Hedi Slimane, who has worked in the Yves Saint Laurent and Dior Homme design departments, thinks you look cheap in your designer dress.
In an interview for Menswear Daily, Slimane said, “Nothing looks worse than a dress or a suit on a red carpet. It is an ongoing tragedy of cheap fashion... I only like designers’ clothes on models. Good models have an inner understanding of the clothes and design.” He was unspecific as to what that “understanding” entails.
In three quick sentences, Slimane insulted women and men everywhere who dedicate their life to fashion. Even women who don’t wear designer labels but still follow fashion should take offense. Those women are still just as inspired by and appreciative of couture collections as those lucky enough to wear them. If he thinks celebrities like Sandra Bullock and James Franco look awful in their red carpet best, imagine how little old you, sitting on your bedroom floor pouring over the latest issue of Vogue, will look in the Chanel jacket you’re saving up for. Tacky, to say the very least.
Tough words from a man who depends on the approval of the public to continue working. Fashion needs widespread validation to survive. Who, exactly, did he think was delivering his paycheck when he worked at Dior? Not the teenage models whom the label pays in clothes instead of cash, but rather the women and men who bought Dior’s clothes, who wait in line at N.Y. Fashion Week to get into his shows. Us lowly girls, either too short or too ethnic or too fat to grace his runway are paying his bills and appreciating his work. He would do well to show humility in the face of the people who support and celebrate his art form.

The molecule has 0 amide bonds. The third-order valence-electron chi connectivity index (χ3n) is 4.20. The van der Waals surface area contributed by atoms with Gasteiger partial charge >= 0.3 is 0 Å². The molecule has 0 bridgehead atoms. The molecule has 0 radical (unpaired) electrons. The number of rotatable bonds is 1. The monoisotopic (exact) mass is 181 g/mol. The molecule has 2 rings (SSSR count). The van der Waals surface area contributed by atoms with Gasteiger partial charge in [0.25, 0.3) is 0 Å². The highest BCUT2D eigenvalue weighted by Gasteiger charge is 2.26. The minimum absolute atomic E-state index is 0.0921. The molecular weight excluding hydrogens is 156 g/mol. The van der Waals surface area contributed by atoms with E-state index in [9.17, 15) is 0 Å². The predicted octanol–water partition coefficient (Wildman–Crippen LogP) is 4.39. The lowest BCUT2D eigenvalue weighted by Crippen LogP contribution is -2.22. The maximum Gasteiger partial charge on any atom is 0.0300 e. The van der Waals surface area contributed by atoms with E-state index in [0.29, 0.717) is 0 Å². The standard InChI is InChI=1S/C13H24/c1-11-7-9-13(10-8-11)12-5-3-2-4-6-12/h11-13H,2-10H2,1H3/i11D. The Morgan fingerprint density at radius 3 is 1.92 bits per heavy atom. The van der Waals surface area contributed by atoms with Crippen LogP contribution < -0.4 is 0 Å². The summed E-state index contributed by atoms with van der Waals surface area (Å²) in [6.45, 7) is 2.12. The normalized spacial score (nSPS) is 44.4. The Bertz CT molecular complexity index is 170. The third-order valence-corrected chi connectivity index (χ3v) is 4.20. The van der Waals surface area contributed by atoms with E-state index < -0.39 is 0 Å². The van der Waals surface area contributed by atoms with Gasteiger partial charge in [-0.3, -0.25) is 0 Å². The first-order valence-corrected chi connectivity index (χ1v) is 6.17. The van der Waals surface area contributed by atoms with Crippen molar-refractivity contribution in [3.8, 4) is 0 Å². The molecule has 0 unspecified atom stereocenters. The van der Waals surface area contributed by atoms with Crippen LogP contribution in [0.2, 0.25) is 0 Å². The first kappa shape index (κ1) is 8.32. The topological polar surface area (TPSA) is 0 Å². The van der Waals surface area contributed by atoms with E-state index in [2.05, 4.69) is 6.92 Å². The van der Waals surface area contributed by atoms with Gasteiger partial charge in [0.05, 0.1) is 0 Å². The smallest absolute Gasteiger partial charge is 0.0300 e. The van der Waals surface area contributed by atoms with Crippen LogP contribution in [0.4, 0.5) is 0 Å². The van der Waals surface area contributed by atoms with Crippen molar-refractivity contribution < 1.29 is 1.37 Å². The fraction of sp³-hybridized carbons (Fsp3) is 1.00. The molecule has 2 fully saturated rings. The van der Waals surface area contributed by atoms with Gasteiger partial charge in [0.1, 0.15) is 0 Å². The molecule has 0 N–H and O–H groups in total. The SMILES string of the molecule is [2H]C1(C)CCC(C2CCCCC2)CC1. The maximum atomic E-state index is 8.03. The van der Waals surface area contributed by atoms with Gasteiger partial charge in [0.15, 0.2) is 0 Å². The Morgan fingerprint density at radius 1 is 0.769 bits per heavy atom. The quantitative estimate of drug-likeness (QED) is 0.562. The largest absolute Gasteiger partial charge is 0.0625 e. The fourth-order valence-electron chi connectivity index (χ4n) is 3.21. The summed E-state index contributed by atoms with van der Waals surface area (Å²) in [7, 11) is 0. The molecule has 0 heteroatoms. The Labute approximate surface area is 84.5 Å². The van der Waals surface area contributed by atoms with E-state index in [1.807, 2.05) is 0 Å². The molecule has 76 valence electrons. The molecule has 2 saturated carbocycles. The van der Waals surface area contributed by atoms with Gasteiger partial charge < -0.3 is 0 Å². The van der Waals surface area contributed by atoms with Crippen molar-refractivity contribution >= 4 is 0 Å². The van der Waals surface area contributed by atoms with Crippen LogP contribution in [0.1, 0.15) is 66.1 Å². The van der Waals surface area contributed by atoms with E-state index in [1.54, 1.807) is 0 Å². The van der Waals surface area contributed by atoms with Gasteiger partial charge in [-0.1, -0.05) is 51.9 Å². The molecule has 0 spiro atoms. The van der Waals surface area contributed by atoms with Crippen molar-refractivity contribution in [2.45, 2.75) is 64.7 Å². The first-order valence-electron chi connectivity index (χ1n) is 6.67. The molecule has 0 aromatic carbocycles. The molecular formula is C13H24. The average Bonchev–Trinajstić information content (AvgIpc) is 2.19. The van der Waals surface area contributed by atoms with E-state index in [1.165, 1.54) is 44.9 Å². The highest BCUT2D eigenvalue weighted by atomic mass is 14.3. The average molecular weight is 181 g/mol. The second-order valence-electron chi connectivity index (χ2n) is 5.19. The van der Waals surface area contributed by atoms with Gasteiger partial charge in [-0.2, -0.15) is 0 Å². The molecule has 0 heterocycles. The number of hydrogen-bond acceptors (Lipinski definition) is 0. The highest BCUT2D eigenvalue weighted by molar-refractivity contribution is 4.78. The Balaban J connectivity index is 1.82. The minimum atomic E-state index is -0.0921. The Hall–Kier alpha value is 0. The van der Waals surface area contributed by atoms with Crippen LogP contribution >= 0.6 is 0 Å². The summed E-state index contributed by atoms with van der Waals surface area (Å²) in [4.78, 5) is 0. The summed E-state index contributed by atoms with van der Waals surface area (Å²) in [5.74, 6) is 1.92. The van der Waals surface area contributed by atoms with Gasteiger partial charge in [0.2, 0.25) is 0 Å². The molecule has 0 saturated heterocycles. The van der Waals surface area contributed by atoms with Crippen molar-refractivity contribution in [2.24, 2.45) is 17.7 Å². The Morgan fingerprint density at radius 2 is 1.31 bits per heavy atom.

Our “inner understanding” of clothes is that we look good in them. Fashion can empower women to look and feel fantastic about themselves, and give them a creative outlet in the name of self-expression. His statement invalidates our ability to relate to and experience fashion, despite appearance, economic situation or social status. Just because I don’t know the inner workings of the designer’s artistic process doesn’t mean I look cheap. It means I look like a girl who appreciates the design and the aesthetics of the garment — at its most base level, that’s all that fashion should really be about.